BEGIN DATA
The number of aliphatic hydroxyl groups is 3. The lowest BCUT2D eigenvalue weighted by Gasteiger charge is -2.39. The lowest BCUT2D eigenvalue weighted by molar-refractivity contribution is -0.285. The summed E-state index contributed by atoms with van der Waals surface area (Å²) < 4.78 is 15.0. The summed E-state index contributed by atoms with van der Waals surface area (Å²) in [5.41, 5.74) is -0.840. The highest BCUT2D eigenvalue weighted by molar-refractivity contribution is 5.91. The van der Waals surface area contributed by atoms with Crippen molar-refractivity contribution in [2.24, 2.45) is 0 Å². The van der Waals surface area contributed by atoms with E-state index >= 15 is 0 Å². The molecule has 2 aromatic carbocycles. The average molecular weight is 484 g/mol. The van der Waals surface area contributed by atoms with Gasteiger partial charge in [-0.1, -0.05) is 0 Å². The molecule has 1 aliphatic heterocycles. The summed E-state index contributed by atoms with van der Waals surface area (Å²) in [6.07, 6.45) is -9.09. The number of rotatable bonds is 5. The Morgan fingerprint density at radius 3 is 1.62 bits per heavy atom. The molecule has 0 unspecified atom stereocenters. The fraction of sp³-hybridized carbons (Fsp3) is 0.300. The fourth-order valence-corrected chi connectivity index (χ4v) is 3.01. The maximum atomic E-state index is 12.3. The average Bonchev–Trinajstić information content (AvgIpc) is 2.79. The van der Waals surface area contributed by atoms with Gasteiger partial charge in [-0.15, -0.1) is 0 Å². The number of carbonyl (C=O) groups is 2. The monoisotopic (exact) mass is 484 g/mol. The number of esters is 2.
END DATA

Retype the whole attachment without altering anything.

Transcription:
The number of aliphatic hydroxyl groups is 3. The lowest BCUT2D eigenvalue weighted by Gasteiger charge is -2.39. The lowest BCUT2D eigenvalue weighted by molar-refractivity contribution is -0.285. The summed E-state index contributed by atoms with van der Waals surface area (Å²) < 4.78 is 15.0. The summed E-state index contributed by atoms with van der Waals surface area (Å²) in [5.41, 5.74) is -0.840. The highest BCUT2D eigenvalue weighted by molar-refractivity contribution is 5.91. The van der Waals surface area contributed by atoms with Crippen molar-refractivity contribution in [2.24, 2.45) is 0 Å². The van der Waals surface area contributed by atoms with E-state index >= 15 is 0 Å². The molecule has 2 aromatic carbocycles. The average molecular weight is 484 g/mol. The van der Waals surface area contributed by atoms with Gasteiger partial charge in [-0.1, -0.05) is 0 Å². The molecule has 1 aliphatic heterocycles. The summed E-state index contributed by atoms with van der Waals surface area (Å²) in [6.07, 6.45) is -9.09. The number of rotatable bonds is 5. The Morgan fingerprint density at radius 3 is 1.62 bits per heavy atom. The molecule has 0 unspecified atom stereocenters. The fraction of sp³-hybridized carbons (Fsp3) is 0.300. The fourth-order valence-corrected chi connectivity index (χ4v) is 3.01. The maximum atomic E-state index is 12.3. The average Bonchev–Trinajstić information content (AvgIpc) is 2.79. The van der Waals surface area contributed by atoms with Gasteiger partial charge in [-0.15, -0.1) is 0 Å². The number of carbonyl (C=O) groups is 2. The monoisotopic (exact) mass is 484 g/mol. The number of esters is 2.